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Direct I/O issues

From: Greg Smith <gsmith(at)gregsmith(dot)com>
To: pgsql-performance(at)postgresql(dot)org
Subject: Direct I/O issues
Date: 2006-11-23 06:30:24
Message-ID: Pine.GSO.4.64.0611230013550.26031@westnet.com (view raw or flat)
Thread:
Lists: pgsql-hackerspgsql-patchespgsql-performance
I've been trying to optimize a Linux system where benchmarking suggests 
large performance differences between the various wal_sync_method options 
(with o_sync being the big winner).  I started that by using 
src/tools/fsync/test_fsync to get an idea what I was dealing with (and to 
spot which drives had write caching turned on).  Since those results 
didn't match what I was seeing in the benchmarks, I've been browsing the 
backend source to figure out why.  I noticed test_fsync appears to be, 
ahem, out of sync with what the engine is doing.

It looks like V8.1 introduced O_DIRECT writes to the WAL, determined at 
compile time by a series of preprocessor tests in 
src/backend/access/transam/xlog.c When O_DIRECT is available, 
O_SYNC/O_FSYNC/O_DSYNC writes use it.  test_fsync doesn't do that.

I moved the new code (in 8.2 beta 3, lines 61-92 in xlog.c) into 
test_fsync; all the flags had the same name so it dropped right in.  You 
can get the version I made at http://www.westnet.com/~gsmith/test_fsync.c 
(fixed a compiler warning, too)

The results I get now look fishy.  I'm not sure if I screwed up a step, or 
if I'm seeing a real problem.  The system here is running RedHat Linux, 
RHEL ES 4.0 kernel 2.6.9, and the disk I'm writing to is a standard 
7200RPM IDE drive.  I turned off write caching with hdparm -W 0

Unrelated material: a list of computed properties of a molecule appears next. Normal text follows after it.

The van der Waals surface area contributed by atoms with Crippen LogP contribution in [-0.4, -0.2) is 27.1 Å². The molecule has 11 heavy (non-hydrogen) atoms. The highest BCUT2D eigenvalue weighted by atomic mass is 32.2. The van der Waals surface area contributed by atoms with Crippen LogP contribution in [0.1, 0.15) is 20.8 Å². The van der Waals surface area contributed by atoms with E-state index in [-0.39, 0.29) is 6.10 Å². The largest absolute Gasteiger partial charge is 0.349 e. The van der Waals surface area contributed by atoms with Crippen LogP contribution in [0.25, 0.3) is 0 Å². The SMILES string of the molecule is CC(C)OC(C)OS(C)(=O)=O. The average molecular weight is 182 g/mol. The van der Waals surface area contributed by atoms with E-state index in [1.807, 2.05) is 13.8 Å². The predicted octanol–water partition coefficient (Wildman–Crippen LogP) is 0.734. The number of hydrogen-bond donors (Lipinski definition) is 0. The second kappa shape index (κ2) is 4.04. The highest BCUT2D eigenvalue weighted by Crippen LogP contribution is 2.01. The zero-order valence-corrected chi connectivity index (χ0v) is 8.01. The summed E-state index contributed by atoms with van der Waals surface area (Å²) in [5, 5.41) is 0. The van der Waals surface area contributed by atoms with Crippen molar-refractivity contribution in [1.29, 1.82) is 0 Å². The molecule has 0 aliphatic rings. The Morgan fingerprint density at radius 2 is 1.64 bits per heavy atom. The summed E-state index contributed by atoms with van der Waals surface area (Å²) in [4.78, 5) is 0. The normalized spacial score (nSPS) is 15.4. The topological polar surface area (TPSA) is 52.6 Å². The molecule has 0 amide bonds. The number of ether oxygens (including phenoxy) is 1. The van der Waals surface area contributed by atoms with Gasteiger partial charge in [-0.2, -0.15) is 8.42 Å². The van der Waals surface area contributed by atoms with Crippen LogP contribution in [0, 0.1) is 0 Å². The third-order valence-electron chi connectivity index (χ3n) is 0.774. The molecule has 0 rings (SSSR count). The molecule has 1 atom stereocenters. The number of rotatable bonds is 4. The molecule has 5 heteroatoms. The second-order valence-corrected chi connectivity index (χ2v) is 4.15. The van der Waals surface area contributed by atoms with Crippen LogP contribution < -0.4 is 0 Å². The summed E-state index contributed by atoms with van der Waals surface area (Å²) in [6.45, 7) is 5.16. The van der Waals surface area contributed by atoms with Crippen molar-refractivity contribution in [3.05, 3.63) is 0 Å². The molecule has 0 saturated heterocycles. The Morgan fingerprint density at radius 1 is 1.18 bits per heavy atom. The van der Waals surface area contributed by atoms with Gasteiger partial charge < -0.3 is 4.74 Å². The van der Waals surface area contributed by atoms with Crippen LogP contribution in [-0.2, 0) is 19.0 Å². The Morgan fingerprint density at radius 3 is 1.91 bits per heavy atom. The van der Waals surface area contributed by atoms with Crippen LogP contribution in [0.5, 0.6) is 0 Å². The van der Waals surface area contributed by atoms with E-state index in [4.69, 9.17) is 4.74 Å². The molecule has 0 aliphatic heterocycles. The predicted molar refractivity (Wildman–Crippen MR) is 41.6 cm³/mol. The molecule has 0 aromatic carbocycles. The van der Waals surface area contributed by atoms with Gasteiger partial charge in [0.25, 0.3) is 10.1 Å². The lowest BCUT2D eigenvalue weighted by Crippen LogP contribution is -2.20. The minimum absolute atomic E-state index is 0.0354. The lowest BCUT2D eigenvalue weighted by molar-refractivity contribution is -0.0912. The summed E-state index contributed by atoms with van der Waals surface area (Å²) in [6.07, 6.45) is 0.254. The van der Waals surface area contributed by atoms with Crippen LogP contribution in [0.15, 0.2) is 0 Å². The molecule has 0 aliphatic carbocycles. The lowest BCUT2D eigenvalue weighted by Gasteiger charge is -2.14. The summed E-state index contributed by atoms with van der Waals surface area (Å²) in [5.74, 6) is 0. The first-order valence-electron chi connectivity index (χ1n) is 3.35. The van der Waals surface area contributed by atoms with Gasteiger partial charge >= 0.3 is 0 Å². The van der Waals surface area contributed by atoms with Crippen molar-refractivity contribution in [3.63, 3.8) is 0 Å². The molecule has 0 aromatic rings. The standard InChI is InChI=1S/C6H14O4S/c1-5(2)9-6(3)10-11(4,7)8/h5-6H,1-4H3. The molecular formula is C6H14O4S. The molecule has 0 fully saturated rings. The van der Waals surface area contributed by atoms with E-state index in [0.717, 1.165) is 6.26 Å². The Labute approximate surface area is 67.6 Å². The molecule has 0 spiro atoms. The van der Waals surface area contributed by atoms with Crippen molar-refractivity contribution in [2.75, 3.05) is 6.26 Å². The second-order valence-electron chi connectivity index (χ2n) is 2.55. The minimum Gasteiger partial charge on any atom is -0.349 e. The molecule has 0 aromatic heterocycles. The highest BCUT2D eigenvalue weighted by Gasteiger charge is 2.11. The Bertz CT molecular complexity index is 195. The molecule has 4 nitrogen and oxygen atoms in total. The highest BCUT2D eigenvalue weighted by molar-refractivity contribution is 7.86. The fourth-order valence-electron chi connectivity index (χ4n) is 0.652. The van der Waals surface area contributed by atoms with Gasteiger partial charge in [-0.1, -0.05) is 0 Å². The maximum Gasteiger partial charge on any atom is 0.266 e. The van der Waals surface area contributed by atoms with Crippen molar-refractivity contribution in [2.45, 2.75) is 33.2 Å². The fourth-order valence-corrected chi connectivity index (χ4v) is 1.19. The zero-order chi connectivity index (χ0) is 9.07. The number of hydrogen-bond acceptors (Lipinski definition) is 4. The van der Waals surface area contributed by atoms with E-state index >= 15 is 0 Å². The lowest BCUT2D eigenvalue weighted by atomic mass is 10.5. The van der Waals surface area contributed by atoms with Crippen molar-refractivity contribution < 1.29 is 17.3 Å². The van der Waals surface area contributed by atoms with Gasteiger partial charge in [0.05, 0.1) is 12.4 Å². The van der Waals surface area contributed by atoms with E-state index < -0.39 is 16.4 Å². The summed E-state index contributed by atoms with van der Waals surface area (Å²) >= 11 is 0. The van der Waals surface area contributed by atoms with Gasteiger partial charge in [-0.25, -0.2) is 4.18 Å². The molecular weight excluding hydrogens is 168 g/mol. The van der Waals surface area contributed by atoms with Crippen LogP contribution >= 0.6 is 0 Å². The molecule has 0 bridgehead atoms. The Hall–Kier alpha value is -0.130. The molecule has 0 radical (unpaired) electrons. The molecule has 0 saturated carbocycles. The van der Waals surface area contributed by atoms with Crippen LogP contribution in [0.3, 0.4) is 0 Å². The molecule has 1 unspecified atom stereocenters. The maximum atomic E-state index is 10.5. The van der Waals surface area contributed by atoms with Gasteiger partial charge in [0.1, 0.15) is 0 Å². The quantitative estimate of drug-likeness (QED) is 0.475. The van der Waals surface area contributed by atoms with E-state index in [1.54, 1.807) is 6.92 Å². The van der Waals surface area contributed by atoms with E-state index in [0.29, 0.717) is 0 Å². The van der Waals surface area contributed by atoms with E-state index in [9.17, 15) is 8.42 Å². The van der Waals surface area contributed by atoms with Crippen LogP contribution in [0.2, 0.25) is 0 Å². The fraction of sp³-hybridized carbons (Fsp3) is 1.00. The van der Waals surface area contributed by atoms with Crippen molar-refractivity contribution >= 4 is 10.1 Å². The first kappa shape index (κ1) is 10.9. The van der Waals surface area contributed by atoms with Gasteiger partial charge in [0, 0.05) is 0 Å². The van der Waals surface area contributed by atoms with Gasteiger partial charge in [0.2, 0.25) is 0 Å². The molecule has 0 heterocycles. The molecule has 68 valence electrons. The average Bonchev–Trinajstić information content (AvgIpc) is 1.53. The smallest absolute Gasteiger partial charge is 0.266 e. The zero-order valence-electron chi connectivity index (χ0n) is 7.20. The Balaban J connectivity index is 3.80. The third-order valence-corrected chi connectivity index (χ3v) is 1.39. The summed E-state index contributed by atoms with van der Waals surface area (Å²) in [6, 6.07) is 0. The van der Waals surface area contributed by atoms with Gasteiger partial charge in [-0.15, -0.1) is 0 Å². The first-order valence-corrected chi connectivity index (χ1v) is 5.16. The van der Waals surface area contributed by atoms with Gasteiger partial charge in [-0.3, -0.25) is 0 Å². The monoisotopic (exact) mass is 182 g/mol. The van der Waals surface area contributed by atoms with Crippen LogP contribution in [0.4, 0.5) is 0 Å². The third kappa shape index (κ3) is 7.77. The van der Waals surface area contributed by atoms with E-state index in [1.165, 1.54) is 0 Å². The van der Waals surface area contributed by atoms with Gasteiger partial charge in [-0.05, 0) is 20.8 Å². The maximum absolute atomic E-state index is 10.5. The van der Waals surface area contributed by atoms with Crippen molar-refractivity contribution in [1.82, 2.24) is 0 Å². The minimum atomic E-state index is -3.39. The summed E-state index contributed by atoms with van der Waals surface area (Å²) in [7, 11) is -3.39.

Here's an excerpt from the stock test_fsync:

Compare one o_sync write to two:
         one 16k o_sync write     8.717944
         two 8k o_sync writes    17.501980

Compare file sync methods with 2 8k writes:
         (o_dsync unavailable)
         open o_sync, write      17.018495
         write, fdatasync         8.842473
         write, fsync,            8.809117

And here's the version I tried to modify to include O_DIRECT support:

Compare one o_sync write to two:
         one 16k o_sync write     0.004995
         two 8k o_sync writes     0.003027

Compare file sync methods with 2 8k writes:
         (o_dsync unavailable)
         open o_sync, write       0.004978
         write, fdatasync         8.845498
         write, fsync,            8.834037

Obivously the o_sync writes aren't waiting for the disk.  Is this a 
problem with O_DIRECT under Linux?  Or is my code just not correctly 
testing this behavior?

Just as a sanity check, I did try this on another system, running SuSE 
with drives connected to a cciss SCSI device, and I got exactly the same 
results.  I'm concerned that Linux users who use O_SYNC because they 
notice it's faster will be losing their WAL integrity without being aware 
of the problem, especially as the whole O_DIRECT business isn't even 
mentioned in the WAL documentation--it really deserves to be brought up in 
the wal_sync_method notes at 
http://developer.postgresql.org/pgdocs/postgres/runtime-config-wal.html

And while I'm mentioning improvements to that particular documentation 
page...the wal_buffers notes there are so sparse they misled me initially. 
They suggest only bumping it up for situations with very large 
transactions; since I was testing with small ones I left it woefully 
undersized initially.  I would suggest copying the text from 
http://developer.postgresql.org/pgdocs/postgres/wal-configuration.html to 
here: "When full_page_writes is set and the system is very busy, setting 
this value higher will help smooth response times during the period 
immediately following each checkpoint."  That seems to match what I found 
in testing.

--
* Greg Smith gsmith(at)gregsmith(dot)com http://www.gregsmith.com Baltimore, MD

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